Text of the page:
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United States Patent Application 20110292644
Kind Code A1
Cohen; Richard December 1, 2011

APPARATUS AND METHOD FOR CONVERTING GAZING GLOBES AND OTHER DECORATIVE OBJECTS INTO GLOW-IN-THE-DARK PRODUCTS

Abstract

A light source causes hollow objects to glow in the dark (GID), thereby extending the operating period of light-activated materials in gazing globes and other decorative or ornamental objects. The light source may be provided as part of a conversion kit, enabling objects from different manufacturers to be converted to GID objects following purchase. A base unit includes the light emitter supported to illuminate the object from the inside out. The base unit further includes at least one solar panel facing into the interior of the object, and one or more batteries charged by the solar panel to power the light emitter. A device is used to couple the base unit to the rim of the object. In the preferred embodiment, the device for coupling the base unit to the rim of the object is an elastomeric ring that stretches over the rim of the object, thereby forming a seal.


Inventors: Cohen; Richard; (Ann Arbor, MI)
Serial No.: 117464
Series Code: 13
Filed: May 27, 2011

Current U.S. Class: 362/183
Class at Publication: 362/183
International Class: F21L 4/08 20060101 F21L004/08


Claims



1. Apparatus for causing a hollow object to glow in the dark, the object having an interior with an opening having a rim, the apparatus comprising: a base unit including a light emitter supported to illuminate the object from the inside out; the base unit further including at least one solar panel facing into the interior of the object, and one or more batteries charged by the solar panel to power the light emitter; and a device for coupling the base unit to the rim of the object.

2. The apparatus of claim 1, wherein the device for coupling the base unit to the rim of the object is an elastomeric ring that stretches over the rim of the object forming a seal.

3. The apparatus of claim 1, wherein the solar panel has a bottom edge coupling the solar panel to the base unit at an angle between 0 and 90 degrees.

4. The apparatus of claim 1, wherein: the solar panel has a bottom edge coupling the solar panel to the base unit at an angle between 0 and 90 degrees; and a top edge to which the light emitter is attached.

5. The decorative article of claim 1, wherein the light emitter is a light-emitting diode (LED).

6. The apparatus of claim 1, wherein the light emitter is a violet or ultraviolet light-emitting diode (LED).

7. The apparatus of claim 1, further including a light detector operative to switch power to the light emitter when a sufficient level of darkness is detected.
Description



REFERENCE TO RELATED APPLICATIONS

[0001] This application is a continuation-in-part of U.S. patent application Ser. No. 12/820,427, filed Jun. 22, 2010, which is a continuation-in-part of U.S. patent application Ser. No. 11/472,716, filed Jun. 22, 2006, which claims priority to U.S. Provisional Patent Application Ser. No. 60/693,361, filed Jun. 23, 2005, the entire content of each application being incorporated herein by reference.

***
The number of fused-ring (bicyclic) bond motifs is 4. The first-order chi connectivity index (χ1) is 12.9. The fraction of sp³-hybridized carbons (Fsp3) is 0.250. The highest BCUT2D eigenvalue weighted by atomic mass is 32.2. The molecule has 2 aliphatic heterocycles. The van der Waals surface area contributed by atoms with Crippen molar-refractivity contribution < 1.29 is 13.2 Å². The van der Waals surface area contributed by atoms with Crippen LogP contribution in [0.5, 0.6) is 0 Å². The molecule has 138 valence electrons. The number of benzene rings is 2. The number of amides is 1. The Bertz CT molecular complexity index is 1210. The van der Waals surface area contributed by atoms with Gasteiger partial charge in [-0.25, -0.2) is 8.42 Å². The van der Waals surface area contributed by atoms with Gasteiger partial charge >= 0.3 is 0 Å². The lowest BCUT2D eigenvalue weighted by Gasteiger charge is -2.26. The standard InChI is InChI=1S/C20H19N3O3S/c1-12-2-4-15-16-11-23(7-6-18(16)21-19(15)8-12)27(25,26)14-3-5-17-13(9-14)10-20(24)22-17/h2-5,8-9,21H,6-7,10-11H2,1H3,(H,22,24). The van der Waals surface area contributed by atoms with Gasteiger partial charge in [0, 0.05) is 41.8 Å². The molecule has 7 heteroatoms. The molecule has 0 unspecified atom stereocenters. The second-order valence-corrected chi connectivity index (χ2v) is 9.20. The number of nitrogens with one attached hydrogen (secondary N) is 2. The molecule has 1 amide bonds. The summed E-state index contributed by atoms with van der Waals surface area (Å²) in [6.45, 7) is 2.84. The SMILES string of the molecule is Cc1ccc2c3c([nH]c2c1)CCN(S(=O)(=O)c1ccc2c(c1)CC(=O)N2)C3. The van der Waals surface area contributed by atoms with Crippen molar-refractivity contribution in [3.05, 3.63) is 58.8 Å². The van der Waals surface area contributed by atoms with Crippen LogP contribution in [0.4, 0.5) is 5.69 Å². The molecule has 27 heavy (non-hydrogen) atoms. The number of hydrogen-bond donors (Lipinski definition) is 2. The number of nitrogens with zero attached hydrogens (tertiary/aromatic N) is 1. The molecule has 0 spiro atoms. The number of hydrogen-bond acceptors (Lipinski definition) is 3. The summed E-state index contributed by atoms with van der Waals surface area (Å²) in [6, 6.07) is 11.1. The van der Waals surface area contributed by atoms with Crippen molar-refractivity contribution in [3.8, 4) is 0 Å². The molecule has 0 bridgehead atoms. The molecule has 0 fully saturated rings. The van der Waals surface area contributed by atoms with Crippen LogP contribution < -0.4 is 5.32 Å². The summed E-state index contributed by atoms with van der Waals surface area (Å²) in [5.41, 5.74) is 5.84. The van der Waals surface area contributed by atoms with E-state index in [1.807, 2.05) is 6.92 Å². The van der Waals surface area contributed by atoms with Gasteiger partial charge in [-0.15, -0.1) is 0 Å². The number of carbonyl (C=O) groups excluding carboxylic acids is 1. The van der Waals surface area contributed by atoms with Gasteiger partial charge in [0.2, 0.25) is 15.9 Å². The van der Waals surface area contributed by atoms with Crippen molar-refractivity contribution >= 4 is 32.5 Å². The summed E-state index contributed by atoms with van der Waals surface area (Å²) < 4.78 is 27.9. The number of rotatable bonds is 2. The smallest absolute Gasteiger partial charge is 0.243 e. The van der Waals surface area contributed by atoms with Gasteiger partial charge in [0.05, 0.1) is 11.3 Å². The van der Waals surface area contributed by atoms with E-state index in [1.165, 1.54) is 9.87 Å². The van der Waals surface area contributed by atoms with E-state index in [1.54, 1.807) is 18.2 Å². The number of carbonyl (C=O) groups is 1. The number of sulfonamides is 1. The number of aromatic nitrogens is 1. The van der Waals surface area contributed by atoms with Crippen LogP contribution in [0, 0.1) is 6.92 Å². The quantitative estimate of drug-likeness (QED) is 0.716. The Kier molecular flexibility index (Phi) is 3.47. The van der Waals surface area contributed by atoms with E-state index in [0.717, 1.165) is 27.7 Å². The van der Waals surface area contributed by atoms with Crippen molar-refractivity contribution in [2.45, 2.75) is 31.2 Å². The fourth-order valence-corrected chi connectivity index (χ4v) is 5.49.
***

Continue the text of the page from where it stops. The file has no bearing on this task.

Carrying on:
FIELD OF THE INVENTION

[0002] This invention relates generally to decorative objects and, in particular, gazing globes and other ornamental objects including light sources and light-activated materials.

BACKGROUND OF THE INVENTION

[0003] U.S. Pat. No. 7,252,889 describes a method of fabricating glow-in-the-dark gazing globes or other objects, as well as the articles that result. The method comprises the steps of providing a hollow form having an inner wall made from a transparent or translucent material, the form including an aperture for gaining access to the interior thereof, and introducing one more photoluminescent pigments into the form through the aperture so that they cling to the inner wall. In alternative embodiments, the pigments may be applied without an adhesive, as by naturally cling, vacuum evaporation, or other techniques. If the object is a gazing globe, a supporting stand may be included. A plurality of different pigments may be introduced into the form to create a decorative or swirling effect. One drawback with the approach just described is that after a few hours following sundown, the light-emitting capabilities of these materials falls off, resulting in a product which no longer glows as nighttime continues.

[0004] Co-pending U.S. utility patent application Ser. No. 12/820,427, the entire content of which is incorporated herein by reference, improves upon the existing art by providing a light source to extend the operating period of light-activated materials in gazing globes and other decorative or ornamental objects. A solar cell is used to charge a battery during the day, allowing for a completely self-contained system. A photocell may be provided to turn the light source on and off, thereby limiting illumination to dark periods, conserving battery power. In one previously disclosed embodiment, the control electronics are contained in a base unit upon which the solar cell is mounted. The lower rim of the object to be illuminated press fits into the base unit using an elastomeric ring providing a leak-free fit. This also allows the object to be pulled out of the base unit for maintenance, if necessary. With such a configuration, the solar cell is disposed within the object to be illuminated, and the batteries are recharged as solar energy shines through the object during daylight hours.